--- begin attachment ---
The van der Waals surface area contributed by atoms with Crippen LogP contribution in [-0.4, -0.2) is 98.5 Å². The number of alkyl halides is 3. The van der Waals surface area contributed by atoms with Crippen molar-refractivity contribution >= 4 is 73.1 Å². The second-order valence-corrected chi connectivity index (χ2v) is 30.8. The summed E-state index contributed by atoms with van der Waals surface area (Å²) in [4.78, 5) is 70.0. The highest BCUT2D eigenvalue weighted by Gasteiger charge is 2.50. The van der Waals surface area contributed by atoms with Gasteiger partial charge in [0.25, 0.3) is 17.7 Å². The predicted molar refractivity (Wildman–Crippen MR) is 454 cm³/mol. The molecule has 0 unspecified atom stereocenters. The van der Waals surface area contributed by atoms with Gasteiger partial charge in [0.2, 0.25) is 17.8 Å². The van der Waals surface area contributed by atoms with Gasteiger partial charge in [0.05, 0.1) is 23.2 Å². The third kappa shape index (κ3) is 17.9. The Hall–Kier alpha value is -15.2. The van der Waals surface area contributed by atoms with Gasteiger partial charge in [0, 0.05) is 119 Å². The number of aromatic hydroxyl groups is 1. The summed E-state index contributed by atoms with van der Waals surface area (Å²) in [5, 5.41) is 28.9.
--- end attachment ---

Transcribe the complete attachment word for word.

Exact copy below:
The van der Waals surface area contributed by atoms with Crippen LogP contribution in [-0.4, -0.2) is 98.5 Å². The number of alkyl halides is 3. The van der Waals surface area contributed by atoms with Crippen molar-refractivity contribution >= 4 is 73.1 Å². The second-order valence-corrected chi connectivity index (χ2v) is 30.8. The summed E-state index contributed by atoms with van der Waals surface area (Å²) in [4.78, 5) is 70.0. The highest BCUT2D eigenvalue weighted by Gasteiger charge is 2.50. The van der Waals surface area contributed by atoms with Gasteiger partial charge in [0.25, 0.3) is 17.7 Å². The predicted molar refractivity (Wildman–Crippen MR) is 454 cm³/mol. The molecule has 0 unspecified atom stereocenters. The van der Waals surface area contributed by atoms with Gasteiger partial charge in [0.2, 0.25) is 17.8 Å². The van der Waals surface area contributed by atoms with Gasteiger partial charge in [0.05, 0.1) is 23.2 Å². The third kappa shape index (κ3) is 17.9. The Hall–Kier alpha value is -15.2. The van der Waals surface area contributed by atoms with Gasteiger partial charge in [0, 0.05) is 119 Å². The number of aromatic hydroxyl groups is 1. The summed E-state index contributed by atoms with van der Waals surface area (Å²) in [5, 5.41) is 28.9.